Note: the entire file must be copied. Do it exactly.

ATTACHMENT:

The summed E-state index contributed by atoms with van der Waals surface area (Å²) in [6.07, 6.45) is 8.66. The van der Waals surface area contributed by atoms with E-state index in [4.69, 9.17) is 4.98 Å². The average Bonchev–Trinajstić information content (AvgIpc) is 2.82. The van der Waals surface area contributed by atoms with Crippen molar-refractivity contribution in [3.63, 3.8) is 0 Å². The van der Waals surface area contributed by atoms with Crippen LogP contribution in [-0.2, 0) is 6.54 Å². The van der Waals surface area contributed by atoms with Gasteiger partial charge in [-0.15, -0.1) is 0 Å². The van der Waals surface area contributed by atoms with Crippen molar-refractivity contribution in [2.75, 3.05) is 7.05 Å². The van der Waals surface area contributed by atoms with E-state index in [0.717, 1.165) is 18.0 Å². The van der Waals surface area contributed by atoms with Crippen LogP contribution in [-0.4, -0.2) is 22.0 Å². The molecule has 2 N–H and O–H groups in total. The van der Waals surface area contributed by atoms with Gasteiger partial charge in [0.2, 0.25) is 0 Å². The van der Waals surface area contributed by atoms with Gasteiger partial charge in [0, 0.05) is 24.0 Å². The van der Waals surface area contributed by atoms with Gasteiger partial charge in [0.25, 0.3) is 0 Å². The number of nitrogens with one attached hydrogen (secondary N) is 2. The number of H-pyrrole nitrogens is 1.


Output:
The summed E-state index contributed by atoms with van der Waals surface area (Å²) in [6.07, 6.45) is 8.66. The van der Waals surface area contributed by atoms with E-state index in [4.69, 9.17) is 4.98 Å². The average Bonchev–Trinajstić information content (AvgIpc) is 2.82. The van der Waals surface area contributed by atoms with Crippen molar-refractivity contribution in [3.63, 3.8) is 0 Å². The van der Waals surface area contributed by atoms with Crippen LogP contribution in [-0.2, 0) is 6.54 Å². The van der Waals surface area contributed by atoms with Gasteiger partial charge in [-0.15, -0.1) is 0 Å². The van der Waals surface area contributed by atoms with Crippen molar-refractivity contribution in [2.75, 3.05) is 7.05 Å². The van der Waals surface area contributed by atoms with E-state index in [0.717, 1.165) is 18.0 Å². The van der Waals surface area contributed by atoms with Crippen LogP contribution in [-0.4, -0.2) is 22.0 Å². The molecule has 2 N–H and O–H groups in total. The van der Waals surface area contributed by atoms with Gasteiger partial charge in [0.2, 0.25) is 0 Å². The van der Waals surface area contributed by atoms with Gasteiger partial charge in [0, 0.05) is 24.0 Å². The van der Waals surface area contributed by atoms with Gasteiger partial charge in [0.25, 0.3) is 0 Å². The number of nitrogens with one attached hydrogen (secondary N) is 2. The number of H-pyrrole nitrogens is 1.